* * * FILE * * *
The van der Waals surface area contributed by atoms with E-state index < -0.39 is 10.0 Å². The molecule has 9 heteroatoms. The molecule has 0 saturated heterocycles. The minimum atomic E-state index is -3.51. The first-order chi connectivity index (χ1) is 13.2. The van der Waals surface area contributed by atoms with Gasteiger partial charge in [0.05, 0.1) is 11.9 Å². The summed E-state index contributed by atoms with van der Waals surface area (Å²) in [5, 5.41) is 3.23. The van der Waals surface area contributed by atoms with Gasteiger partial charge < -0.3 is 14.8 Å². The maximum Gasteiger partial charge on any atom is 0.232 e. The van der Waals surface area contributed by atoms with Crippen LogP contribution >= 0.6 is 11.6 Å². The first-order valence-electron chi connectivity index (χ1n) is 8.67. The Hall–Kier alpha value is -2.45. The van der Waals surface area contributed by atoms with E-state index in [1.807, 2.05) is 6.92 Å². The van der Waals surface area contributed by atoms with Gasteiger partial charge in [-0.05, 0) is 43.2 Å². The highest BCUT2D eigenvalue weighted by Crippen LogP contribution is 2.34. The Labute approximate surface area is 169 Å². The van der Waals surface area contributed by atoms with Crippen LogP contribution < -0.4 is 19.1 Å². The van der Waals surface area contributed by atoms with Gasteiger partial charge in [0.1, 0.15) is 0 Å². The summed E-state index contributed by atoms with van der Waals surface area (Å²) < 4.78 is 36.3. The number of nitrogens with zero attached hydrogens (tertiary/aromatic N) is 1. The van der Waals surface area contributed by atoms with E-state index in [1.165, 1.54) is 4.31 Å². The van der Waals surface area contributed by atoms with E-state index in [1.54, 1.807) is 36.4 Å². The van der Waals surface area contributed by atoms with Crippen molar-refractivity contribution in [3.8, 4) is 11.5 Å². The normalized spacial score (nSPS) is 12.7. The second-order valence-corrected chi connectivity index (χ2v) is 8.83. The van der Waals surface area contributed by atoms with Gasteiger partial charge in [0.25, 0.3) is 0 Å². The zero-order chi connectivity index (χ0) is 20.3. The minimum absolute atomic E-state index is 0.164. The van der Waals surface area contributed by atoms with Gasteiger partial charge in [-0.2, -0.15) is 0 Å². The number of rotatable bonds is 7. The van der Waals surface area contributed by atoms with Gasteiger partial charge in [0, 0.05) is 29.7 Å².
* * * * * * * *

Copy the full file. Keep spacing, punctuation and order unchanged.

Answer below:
The van der Waals surface area contributed by atoms with E-state index < -0.39 is 10.0 Å². The molecule has 9 heteroatoms. The molecule has 0 saturated heterocycles. The minimum atomic E-state index is -3.51. The first-order chi connectivity index (χ1) is 13.2. The van der Waals surface area contributed by atoms with Gasteiger partial charge in [0.05, 0.1) is 11.9 Å². The summed E-state index contributed by atoms with van der Waals surface area (Å²) in [5, 5.41) is 3.23. The van der Waals surface area contributed by atoms with Gasteiger partial charge < -0.3 is 14.8 Å². The maximum Gasteiger partial charge on any atom is 0.232 e. The van der Waals surface area contributed by atoms with Crippen LogP contribution >= 0.6 is 11.6 Å². The first-order valence-electron chi connectivity index (χ1n) is 8.67. The Hall–Kier alpha value is -2.45. The van der Waals surface area contributed by atoms with E-state index in [1.807, 2.05) is 6.92 Å². The van der Waals surface area contributed by atoms with Gasteiger partial charge in [-0.05, 0) is 43.2 Å². The highest BCUT2D eigenvalue weighted by Crippen LogP contribution is 2.34. The Labute approximate surface area is 169 Å². The van der Waals surface area contributed by atoms with Crippen LogP contribution < -0.4 is 19.1 Å². The van der Waals surface area contributed by atoms with Gasteiger partial charge in [0.1, 0.15) is 0 Å². The summed E-state index contributed by atoms with van der Waals surface area (Å²) < 4.78 is 36.3. The number of nitrogens with zero attached hydrogens (tertiary/aromatic N) is 1. The van der Waals surface area contributed by atoms with E-state index in [1.165, 1.54) is 4.31 Å². The van der Waals surface area contributed by atoms with E-state index in [1.54, 1.807) is 36.4 Å². The van der Waals surface area contributed by atoms with Crippen molar-refractivity contribution in [3.8, 4) is 11.5 Å². The normalized spacial score (nSPS) is 12.7. The second-order valence-corrected chi connectivity index (χ2v) is 8.83. The van der Waals surface area contributed by atoms with Gasteiger partial charge in [0.25, 0.3) is 0 Å². The zero-order chi connectivity index (χ0) is 20.3. The minimum absolute atomic E-state index is 0.164. The van der Waals surface area contributed by atoms with Gasteiger partial charge in [-0.2, -0.15) is 0 Å². The number of rotatable bonds is 7. The van der Waals surface area contributed by atoms with Gasteiger partial charge in [0, 0.05) is 29.7 Å².